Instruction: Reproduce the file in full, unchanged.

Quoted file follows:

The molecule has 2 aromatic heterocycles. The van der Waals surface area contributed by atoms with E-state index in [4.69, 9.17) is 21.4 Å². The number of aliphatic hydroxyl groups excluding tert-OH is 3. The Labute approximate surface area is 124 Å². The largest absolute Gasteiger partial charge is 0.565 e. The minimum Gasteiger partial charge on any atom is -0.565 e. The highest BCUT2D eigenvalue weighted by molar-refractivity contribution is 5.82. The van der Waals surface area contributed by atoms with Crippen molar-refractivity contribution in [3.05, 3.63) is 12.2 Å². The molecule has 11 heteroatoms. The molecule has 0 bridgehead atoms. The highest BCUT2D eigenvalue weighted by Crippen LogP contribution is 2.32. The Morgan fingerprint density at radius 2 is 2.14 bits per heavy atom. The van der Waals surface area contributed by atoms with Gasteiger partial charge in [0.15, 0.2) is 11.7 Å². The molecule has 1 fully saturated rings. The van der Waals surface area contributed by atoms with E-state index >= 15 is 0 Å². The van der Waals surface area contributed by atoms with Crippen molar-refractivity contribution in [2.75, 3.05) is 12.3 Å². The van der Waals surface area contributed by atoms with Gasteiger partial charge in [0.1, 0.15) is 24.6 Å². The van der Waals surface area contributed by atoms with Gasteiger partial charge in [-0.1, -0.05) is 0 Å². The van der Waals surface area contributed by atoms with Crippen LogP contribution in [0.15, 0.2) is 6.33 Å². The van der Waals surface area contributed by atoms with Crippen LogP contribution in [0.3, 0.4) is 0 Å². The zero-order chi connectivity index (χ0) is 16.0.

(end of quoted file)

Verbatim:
The molecule has 2 aromatic heterocycles. The van der Waals surface area contributed by atoms with E-state index in [4.69, 9.17) is 21.4 Å². The number of aliphatic hydroxyl groups excluding tert-OH is 3. The Labute approximate surface area is 124 Å². The largest absolute Gasteiger partial charge is 0.565 e. The minimum Gasteiger partial charge on any atom is -0.565 e. The highest BCUT2D eigenvalue weighted by molar-refractivity contribution is 5.82. The van der Waals surface area contributed by atoms with Crippen molar-refractivity contribution in [3.05, 3.63) is 12.2 Å². The molecule has 11 heteroatoms. The molecule has 0 bridgehead atoms. The highest BCUT2D eigenvalue weighted by Crippen LogP contribution is 2.32. The Morgan fingerprint density at radius 2 is 2.14 bits per heavy atom. The van der Waals surface area contributed by atoms with Gasteiger partial charge in [0.15, 0.2) is 11.7 Å². The molecule has 1 fully saturated rings. The van der Waals surface area contributed by atoms with E-state index >= 15 is 0 Å². The van der Waals surface area contributed by atoms with Crippen molar-refractivity contribution in [2.75, 3.05) is 12.3 Å². The van der Waals surface area contributed by atoms with Gasteiger partial charge in [0.1, 0.15) is 24.6 Å². The van der Waals surface area contributed by atoms with Gasteiger partial charge in [-0.1, -0.05) is 0 Å². The van der Waals surface area contributed by atoms with Crippen LogP contribution in [0.15, 0.2) is 6.33 Å². The van der Waals surface area contributed by atoms with Crippen LogP contribution in [0.3, 0.4) is 0 Å². The zero-order chi connectivity index (χ0) is 16.0.